TWO SIDES, SAME COIN

VOLK­SWA­GEN GOLF GTI 2.0 TSI VER­SUS GOLF 1.4 TSI

Driven - - Driven - Re­port and Im­ages by BERNIE HELLBERG & BERNARD HELLBERG

CULT STA­TUS IS RE­SERVED FOR BUT A HAND­FUL OF CLAS­SIC CARS. THE VOLK­SWA­GEN GOLF IS RIGHT UP THERE, AND HAS BEEN FOR OVER 40 YEARS. BERNIE HELLBERG PIT­TED TWO VER­SIONS OF ONE OF SOUTH AFRICA’S FAVOURITE CARS AGAINST ONE ANOTHER IN A CLAS­SIC BROTHERLY BAT­TLE.

The Volk­swa­gen Golf Mark I ush­ered in a new era of mo­tor­ing when it made its in­ter­na­tional de­but in the mid-1970s. Launched in South Africa not too long af­ter that, the lit­tle Rab­bit was an in­stant sales suc­cess, and helped to es­tab­lish Volk­swa­gen as the num­ber one pas­sen­ger car brand in the coun­try.

Sev­eral in­car­na­tions of the icon later – we’re al­ready on Golf 7.5 – and the name­plate still is a favourite mo­tor­ing bench­mark and an im­por­tant one for the in­dus­try.

Where once only a hand­ful of de­riv­a­tives roamed South African roads, the Golf range now boasts a full com­ple­ment of no less than eight cars, all vy­ing for a spot in the lime­light, all bask­ing in the resid­ual glow of the orig­i­nal hot hatch, the GTI.

The GTI is not called the orig­i­nal hot hatch for noth­ing, it has done many a great thing over the last four decades to earn that ti­tle, and Volk­swa­gen has ben­e­fit­ted from the car’s mas­sive suc­cess over the years by sell­ing many more “ev­ery­day” Golfs than GTIs. It’s called the halo ef­fect, and for no brand is it as pro­nounced as for VW.

SPE­CIAL IS AS SPE­CIAL DOES

The GTI, long revered for its tech­ni­cal bril­liance, should not be seen as the only Golf you ever need. It is merely one side of the Golf per­for­mance coin. The other is the slightly-above-en­try 1.4 TSI de­riv­a­tive.

The GTI is, how­ever, the most iconic Golf money can buy. There are more ex­pen­sive Golf de­riv­a­tives – such as the Golf R – but none with so much his­tory and good­will em­bed­ded in its name­plate.

The cur­rent gen­er­a­tion of GTI gets its power from a de­lec­ta­ble 1,984 cc turbo four-cylin­der that de­liv­ers 169 kW of power be­tween 4,700 and 6,200 r/min and a meaty torque fig­ure of 350 Nm from as low as 1,500 r/min, and sends it to the front wheels via VW’s six-speed dou­ble clutch trans­mis­sion. Six-and-a-half sec­onds is all it takes for the Golf GTI to pro­pel it­self and its oc­cu­pants to the 100 km/h mark, reach­ing its top speed of 248 km/h not too long af­ter that.

But, the stats tell only half of the GTI’s story. To get the full pic­ture, one has to un­der­stand how this car de­liv­ers its power to the road, how it en­gages with its pi­lot, and just how hard it will be for any other hot hatch maker to em­u­late the pin-sharp han­dling and dy­namic abil­i­ties of this car. Many have tried, most have failed.

SENSE AND SEN­SI­BIL­ITY

You may be read­ing this think­ing that all of the GTI’s power and com­mand of the road will do you no good in a coun­try where the max­i­mum speed limit you are ever al­lowed to travel is less than half of what the GTI is ca­pa­ble of achiev­ing.

The truth is that Volk­swa­gen never cre­ated the Golf with a GTI in mind. It was a per­for­mance off­shoot of the stan­dard Golf that was de­vel­oped by a group of rogue VW en­gi­neers who saw the po­ten­tial of a per­for­mance ver­sion of the Golf and de­cided to build one on the down low.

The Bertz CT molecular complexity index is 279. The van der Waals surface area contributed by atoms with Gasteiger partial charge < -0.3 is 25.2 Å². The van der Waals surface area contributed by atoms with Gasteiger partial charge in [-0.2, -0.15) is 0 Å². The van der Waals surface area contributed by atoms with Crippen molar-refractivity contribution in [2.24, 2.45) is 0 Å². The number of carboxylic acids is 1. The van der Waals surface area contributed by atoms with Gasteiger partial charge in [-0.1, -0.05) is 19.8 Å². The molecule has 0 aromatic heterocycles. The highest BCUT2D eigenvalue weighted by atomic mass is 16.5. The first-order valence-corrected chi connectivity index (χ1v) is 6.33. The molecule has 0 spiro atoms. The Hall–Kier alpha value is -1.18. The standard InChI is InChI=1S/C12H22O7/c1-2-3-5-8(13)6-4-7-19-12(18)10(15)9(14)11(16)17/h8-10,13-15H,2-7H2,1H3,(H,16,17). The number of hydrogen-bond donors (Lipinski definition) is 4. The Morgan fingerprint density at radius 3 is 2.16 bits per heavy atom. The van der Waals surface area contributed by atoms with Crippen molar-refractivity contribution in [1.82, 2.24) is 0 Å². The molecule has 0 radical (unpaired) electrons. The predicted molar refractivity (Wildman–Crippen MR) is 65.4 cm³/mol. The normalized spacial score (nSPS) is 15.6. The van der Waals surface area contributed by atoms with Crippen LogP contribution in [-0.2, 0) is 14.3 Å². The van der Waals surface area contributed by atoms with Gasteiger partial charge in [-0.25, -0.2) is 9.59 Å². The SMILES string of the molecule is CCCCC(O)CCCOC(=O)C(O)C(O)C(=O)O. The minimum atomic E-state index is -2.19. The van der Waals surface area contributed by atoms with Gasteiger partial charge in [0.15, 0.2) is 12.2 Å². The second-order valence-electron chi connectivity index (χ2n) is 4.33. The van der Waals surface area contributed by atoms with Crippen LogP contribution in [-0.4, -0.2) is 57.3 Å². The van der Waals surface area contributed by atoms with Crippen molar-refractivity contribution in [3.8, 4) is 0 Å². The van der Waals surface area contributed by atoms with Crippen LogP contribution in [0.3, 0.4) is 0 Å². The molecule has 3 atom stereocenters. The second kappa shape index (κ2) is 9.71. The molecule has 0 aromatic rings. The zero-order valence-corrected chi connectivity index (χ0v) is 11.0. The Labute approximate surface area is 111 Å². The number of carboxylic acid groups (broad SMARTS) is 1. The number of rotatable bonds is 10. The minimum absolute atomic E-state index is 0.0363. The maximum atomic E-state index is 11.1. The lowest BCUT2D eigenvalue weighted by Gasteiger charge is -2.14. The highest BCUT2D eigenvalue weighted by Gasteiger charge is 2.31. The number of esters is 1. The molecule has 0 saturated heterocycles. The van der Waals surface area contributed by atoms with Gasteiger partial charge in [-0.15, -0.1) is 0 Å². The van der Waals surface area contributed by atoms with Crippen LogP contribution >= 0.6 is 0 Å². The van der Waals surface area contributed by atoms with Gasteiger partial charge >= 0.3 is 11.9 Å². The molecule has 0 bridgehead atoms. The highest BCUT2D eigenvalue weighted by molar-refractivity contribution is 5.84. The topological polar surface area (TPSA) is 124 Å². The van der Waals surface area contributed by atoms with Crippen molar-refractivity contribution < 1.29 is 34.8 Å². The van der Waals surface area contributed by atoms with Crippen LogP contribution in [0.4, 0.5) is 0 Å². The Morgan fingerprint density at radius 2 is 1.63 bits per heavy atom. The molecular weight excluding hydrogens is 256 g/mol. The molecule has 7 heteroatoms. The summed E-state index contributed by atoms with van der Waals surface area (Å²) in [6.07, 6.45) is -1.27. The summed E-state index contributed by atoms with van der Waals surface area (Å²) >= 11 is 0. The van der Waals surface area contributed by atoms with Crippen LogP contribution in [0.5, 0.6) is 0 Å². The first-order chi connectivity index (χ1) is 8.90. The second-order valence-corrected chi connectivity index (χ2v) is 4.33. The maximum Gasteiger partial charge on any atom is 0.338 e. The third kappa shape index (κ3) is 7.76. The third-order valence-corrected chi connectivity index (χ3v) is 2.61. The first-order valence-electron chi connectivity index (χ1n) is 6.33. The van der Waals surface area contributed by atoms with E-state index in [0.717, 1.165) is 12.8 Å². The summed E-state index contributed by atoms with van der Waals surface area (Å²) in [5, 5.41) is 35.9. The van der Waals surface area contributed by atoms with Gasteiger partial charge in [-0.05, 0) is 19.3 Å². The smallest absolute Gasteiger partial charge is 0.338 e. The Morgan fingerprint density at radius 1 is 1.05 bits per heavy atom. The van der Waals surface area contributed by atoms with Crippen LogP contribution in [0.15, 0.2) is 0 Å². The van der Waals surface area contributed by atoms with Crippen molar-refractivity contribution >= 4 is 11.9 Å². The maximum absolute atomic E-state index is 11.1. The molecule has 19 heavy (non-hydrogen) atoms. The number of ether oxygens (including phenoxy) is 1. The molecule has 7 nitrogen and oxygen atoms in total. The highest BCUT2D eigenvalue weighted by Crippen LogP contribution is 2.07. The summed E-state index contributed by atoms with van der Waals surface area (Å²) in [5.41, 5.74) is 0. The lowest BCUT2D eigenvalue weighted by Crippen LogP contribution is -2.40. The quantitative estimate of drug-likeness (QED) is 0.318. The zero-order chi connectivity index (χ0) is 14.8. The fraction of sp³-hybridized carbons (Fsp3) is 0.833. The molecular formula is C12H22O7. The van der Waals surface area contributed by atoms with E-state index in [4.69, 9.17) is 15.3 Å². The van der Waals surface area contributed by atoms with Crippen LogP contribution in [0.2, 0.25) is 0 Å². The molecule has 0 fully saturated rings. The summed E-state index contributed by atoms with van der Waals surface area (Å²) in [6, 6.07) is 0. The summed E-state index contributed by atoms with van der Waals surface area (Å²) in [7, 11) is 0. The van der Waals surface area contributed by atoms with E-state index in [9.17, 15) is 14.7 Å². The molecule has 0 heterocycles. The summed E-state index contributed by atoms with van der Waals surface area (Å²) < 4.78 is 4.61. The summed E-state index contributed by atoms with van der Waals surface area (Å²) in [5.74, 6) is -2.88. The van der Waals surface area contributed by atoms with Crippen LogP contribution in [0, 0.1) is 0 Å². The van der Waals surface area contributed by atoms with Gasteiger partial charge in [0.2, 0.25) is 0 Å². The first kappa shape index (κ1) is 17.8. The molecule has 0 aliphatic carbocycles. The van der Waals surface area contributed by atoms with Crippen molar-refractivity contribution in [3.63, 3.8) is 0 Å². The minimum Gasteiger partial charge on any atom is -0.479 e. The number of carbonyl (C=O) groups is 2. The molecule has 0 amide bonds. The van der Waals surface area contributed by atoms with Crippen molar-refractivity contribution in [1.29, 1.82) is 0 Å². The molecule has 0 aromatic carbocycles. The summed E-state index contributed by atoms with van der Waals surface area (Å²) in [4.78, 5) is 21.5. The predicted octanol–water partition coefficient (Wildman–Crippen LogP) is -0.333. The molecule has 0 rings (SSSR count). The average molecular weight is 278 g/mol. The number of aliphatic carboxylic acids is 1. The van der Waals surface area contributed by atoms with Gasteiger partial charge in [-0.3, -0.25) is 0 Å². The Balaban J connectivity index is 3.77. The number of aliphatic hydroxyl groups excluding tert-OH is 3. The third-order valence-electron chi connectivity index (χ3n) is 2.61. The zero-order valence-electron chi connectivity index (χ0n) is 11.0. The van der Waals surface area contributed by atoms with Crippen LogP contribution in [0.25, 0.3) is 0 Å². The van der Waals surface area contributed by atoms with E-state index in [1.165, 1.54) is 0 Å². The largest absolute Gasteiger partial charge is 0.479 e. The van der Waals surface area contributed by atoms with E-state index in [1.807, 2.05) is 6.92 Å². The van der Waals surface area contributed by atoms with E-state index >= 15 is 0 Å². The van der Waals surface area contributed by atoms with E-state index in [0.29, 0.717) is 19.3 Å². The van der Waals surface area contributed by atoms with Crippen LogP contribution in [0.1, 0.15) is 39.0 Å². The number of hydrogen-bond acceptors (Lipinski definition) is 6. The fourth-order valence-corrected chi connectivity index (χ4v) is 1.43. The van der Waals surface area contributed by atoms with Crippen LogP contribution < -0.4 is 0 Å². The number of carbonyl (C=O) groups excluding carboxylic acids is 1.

So, in its nat­u­ral form, the Golf is less flashy and more ‘nor­mal’, more 1.4 TSI than 2.0 GTI.

Of­fered with a much more sen­si­ble 1,395 cc tur­bocharged power plant that pro­duces only 92 kW of power and 200 Nm of torque – a huge climb-down from the lofty heights of its per­for­mance sib­ling. In this form, the Golf is all about be­ing smooth, prac­ti­cal, and cost ef­fi­cient, claim­ing the abil­ity to sip a slight 5.0 litres of fuel ev­ery 100 kilo­me­tres over its road munch­ing tal­ents, which, at 9.1 sec­onds to com­plete the 100 km/h sprint, are not in­signif­i­cant.

CO­COON OF COM­FORT

Apart from the odd bit of trim, there are sur­pris­ingly few dif­fer­ences in the in­te­rior feel of the two cab­ins. Both cars have that dis­tinc­tive air of Ger­man pre­mium qual­ity that’s in­her­ent in al­most ev­ery VeeDub nowa­days, and both are of­fered with a de­cent level of stan­dard spec­i­fi­ca­tion. So, what then sets them apart?

As a mid-range model, the 1.4 TSI comes stan­dard with cloth up­hol­stery, which can be up­graded to leather, while the GTI is kit­ted decked out in leather as stan­dard. Heated seats are another item that is re­served for the GTI only, as is au­to­matic climate con­trol.

Apart from those, how­ever, both cars have stan­dard big-ticket items such as cruise con­trol and Blue­tooth con­nec­tiv­ity.

Lack­ing in both re­spects are musthaves such as satel­lite nav­i­ga­tion and park­ing sen­sors, some­thing that some of their re­spec­tive ri­vals have as stan­dard. But they make up for it with seven airbags (in­clud­ing a driver knee airbag).

LAST WORD

At R356,400 and R545,800 re­spec­tively, the price dis­par­ity be­tween the 1.4 TSI Golf and its gung-ho sib­ling is some­what con­fus­ing, and one has to won­der what ex­plains the cost dif­fer­en­tial. Sus­pen­sion changes, a dif­fer­ent en­gine, some cos­metic en­hance­ments and the like, prob­a­bly do not quite add up to the R189,400 vari­ance be­tween th­ese two mod­els. If you’re will­ing to add a cou­ple of grand for the sta­tus that the “GTI” badge af­fords its own­ers, it is un­doubt­edly the car you should buy, but for sen­si­ble folk, the 1.4 TSI will likely sat­isfy all your needs, mak­ing it, in our view, the one to watch.

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